Q: Can I (or should I) do physical activity?
A: Keeping your weight down and being physically fit helps to prevent health problems e.g. heart attacks and diabetes, and is important for your overall well-being. How pleasant to know, therefore, that these same measures also help you to protect yourself from glaucoma.
Q: Is sex safe for people with glaucoma?
A: From a glaucoma perspective, in a word yes - just don't hang head down for prolonged periods! Blood vessel health and thus visual health is also promoted by avoiding obesity, and remaining as physically fit as possible. Exercise to the limits of your comfort and ability is highly recommended. As mentioned above, a bonus is the added slight reduction in eye pressure exercise produces for some hours. The only exercises to be avoided are those in which your head is held below your waist - such a posture increases eye pressure. Yoga lovers take note.
Q: I have glaucoma, is it ok to fly in an aeroplane?
A: Generally, flying has no effect on someone with glaucoma, other than a temporary elevation in intraocular pressure (IOP). Following a trabeculectomy there is no increased risk with flying – this also applies to any laser procedure. The only issue with flying is if a procedure has resulted in the retention of air or gas in the eye, mainly pertaining to vitreoretinal surgery. Make sure to ask your ophthalmologist if you have any specific concerns.
Q: Is there anything I can eat to help with my glaucoma?
A: No specific foods are particularly good or bad for glaucoma treatment. Because optic nerves health depends in part on healthy blood vessels, food that helps to maintain blood vessel health is likely to promote visual health: reduced saturated fats and increased intake of vegetables and fruit are desirable. Red wine also helps to provide extra anti-oxidants and the alcohol content tends to reduce eye pressure, albeit temporarily. So a little red wine almost every day is not a bad idea. Your liver will not like too much however!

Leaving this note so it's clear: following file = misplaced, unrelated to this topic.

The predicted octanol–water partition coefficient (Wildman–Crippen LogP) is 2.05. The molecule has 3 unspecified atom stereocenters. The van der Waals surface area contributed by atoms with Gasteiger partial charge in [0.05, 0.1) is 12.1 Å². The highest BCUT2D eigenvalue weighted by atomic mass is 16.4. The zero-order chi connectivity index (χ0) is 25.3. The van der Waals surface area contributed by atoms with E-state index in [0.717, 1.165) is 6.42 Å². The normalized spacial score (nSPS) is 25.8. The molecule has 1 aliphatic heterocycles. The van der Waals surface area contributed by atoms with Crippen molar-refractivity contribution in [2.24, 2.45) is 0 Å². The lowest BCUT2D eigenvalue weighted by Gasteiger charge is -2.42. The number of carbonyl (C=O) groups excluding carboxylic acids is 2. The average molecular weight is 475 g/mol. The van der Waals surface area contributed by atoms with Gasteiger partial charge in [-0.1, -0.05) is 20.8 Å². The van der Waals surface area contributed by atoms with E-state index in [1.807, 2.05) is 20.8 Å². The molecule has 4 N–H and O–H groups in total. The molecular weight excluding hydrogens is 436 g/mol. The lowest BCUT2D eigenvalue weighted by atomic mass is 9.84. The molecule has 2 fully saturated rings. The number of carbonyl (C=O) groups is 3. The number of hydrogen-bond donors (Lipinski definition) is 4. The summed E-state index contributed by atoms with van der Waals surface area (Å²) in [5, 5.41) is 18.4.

Q: Instead of conventional treatment, will any specific diet or complimentary medicine help my glaucoma?
A: There is no scientific evidence that any particular diet has a helpful (or unhelpful) effect on glaucoma and available evidence does not show a benefit of herb, vitamin and mineral supplements. Your eye health professional will recommend the best way to manage your glaucoma.
Q: Can coconut water alleviate glaucoma?
A: There is no scientific evidence that coconut water alleviates glaucoma.
Glaucoma is a chronic and incurable disease and there is no simple cure. However there are a number of proven, effective medical treatments that can slow the process down, help control it and there is long-term validated data available on this, which forms the basis for what can be offered to patients with this condition.
Coconut water should not be used as an alternative to conventional treatments. When treating glaucoma we aim to lower the pressure over the 24hr cycle, so a treatment that only lasts a few hours would be largely ineffective. It is important for patients to be monitored under the supervision of a medically trained eye specialist to minimize the chance of blindness. It is worth discussing with your treating doctor all medications you are taking, including natural remedies and supplements, as this could have an impact on the condition and its treatment.
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